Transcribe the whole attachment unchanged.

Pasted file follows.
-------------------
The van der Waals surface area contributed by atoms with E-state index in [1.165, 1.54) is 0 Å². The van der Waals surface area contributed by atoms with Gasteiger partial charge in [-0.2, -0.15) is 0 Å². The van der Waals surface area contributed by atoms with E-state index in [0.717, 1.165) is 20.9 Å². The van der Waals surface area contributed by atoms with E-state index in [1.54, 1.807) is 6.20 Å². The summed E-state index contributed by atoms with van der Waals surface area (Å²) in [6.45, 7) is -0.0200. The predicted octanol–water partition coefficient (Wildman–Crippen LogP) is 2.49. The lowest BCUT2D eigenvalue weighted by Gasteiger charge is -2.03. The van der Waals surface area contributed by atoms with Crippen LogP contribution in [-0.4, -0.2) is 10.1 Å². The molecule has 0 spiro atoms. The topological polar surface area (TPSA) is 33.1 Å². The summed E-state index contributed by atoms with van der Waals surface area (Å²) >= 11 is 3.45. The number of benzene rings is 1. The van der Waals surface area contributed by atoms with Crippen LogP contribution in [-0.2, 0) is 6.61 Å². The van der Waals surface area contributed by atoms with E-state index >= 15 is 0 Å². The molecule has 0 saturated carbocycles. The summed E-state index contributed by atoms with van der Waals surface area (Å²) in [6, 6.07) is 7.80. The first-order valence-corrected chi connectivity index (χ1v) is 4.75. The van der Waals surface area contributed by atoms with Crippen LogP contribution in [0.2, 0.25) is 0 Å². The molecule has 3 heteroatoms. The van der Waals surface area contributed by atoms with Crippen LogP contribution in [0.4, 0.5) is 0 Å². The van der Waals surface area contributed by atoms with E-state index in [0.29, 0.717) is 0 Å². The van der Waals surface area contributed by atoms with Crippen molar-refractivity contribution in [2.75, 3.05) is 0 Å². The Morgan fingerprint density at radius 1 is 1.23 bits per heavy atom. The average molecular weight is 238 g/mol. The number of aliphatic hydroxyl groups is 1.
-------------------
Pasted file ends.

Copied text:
The van der Waals surface area contributed by atoms with E-state index in [1.165, 1.54) is 0 Å². The van der Waals surface area contributed by atoms with Gasteiger partial charge in [-0.2, -0.15) is 0 Å². The van der Waals surface area contributed by atoms with E-state index in [0.717, 1.165) is 20.9 Å². The van der Waals surface area contributed by atoms with E-state index in [1.54, 1.807) is 6.20 Å². The summed E-state index contributed by atoms with van der Waals surface area (Å²) in [6.45, 7) is -0.0200. The predicted octanol–water partition coefficient (Wildman–Crippen LogP) is 2.49. The lowest BCUT2D eigenvalue weighted by Gasteiger charge is -2.03. The van der Waals surface area contributed by atoms with Crippen LogP contribution in [-0.4, -0.2) is 10.1 Å². The molecule has 0 spiro atoms. The topological polar surface area (TPSA) is 33.1 Å². The summed E-state index contributed by atoms with van der Waals surface area (Å²) >= 11 is 3.45. The number of benzene rings is 1. The van der Waals surface area contributed by atoms with Crippen LogP contribution in [-0.2, 0) is 6.61 Å². The van der Waals surface area contributed by atoms with E-state index >= 15 is 0 Å². The molecule has 0 saturated carbocycles. The summed E-state index contributed by atoms with van der Waals surface area (Å²) in [6, 6.07) is 7.80. The first-order valence-corrected chi connectivity index (χ1v) is 4.75. The van der Waals surface area contributed by atoms with Crippen LogP contribution in [0.2, 0.25) is 0 Å². The molecule has 3 heteroatoms. The van der Waals surface area contributed by atoms with Crippen LogP contribution in [0.4, 0.5) is 0 Å². The van der Waals surface area contributed by atoms with E-state index in [0.29, 0.717) is 0 Å². The van der Waals surface area contributed by atoms with Crippen molar-refractivity contribution in [2.75, 3.05) is 0 Å². The Morgan fingerprint density at radius 1 is 1.23 bits per heavy atom. The average molecular weight is 238 g/mol. The number of aliphatic hydroxyl groups is 1.